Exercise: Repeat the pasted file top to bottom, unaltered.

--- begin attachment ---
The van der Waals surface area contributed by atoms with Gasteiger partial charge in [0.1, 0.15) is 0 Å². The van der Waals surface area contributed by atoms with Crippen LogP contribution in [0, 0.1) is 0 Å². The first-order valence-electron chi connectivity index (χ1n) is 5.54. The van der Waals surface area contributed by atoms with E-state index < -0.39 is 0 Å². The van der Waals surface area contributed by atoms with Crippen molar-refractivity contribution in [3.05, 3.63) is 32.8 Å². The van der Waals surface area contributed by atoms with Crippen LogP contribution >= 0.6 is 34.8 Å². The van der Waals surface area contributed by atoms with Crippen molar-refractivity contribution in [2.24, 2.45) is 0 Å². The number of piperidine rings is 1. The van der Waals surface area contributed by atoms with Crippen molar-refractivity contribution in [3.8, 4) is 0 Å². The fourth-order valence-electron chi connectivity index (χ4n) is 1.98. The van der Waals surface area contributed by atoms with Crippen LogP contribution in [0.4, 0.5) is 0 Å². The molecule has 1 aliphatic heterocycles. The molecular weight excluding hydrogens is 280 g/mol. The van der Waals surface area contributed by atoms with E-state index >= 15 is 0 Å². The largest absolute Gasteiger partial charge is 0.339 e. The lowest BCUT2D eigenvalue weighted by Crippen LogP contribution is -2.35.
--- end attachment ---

The van der Waals surface area contributed by atoms with Gasteiger partial charge in [0.1, 0.15) is 0 Å². The van der Waals surface area contributed by atoms with Crippen LogP contribution in [0, 0.1) is 0 Å². The first-order valence-electron chi connectivity index (χ1n) is 5.54. The van der Waals surface area contributed by atoms with E-state index < -0.39 is 0 Å². The van der Waals surface area contributed by atoms with Crippen molar-refractivity contribution in [3.05, 3.63) is 32.8 Å². The van der Waals surface area contributed by atoms with Crippen LogP contribution >= 0.6 is 34.8 Å². The van der Waals surface area contributed by atoms with Crippen molar-refractivity contribution in [2.24, 2.45) is 0 Å². The number of piperidine rings is 1. The van der Waals surface area contributed by atoms with Crippen molar-refractivity contribution in [3.8, 4) is 0 Å². The fourth-order valence-electron chi connectivity index (χ4n) is 1.98. The van der Waals surface area contributed by atoms with Crippen LogP contribution in [0.4, 0.5) is 0 Å². The molecule has 1 aliphatic heterocycles. The molecular weight excluding hydrogens is 280 g/mol. The van der Waals surface area contributed by atoms with E-state index >= 15 is 0 Å². The largest absolute Gasteiger partial charge is 0.339 e. The lowest BCUT2D eigenvalue weighted by Crippen LogP contribution is -2.35.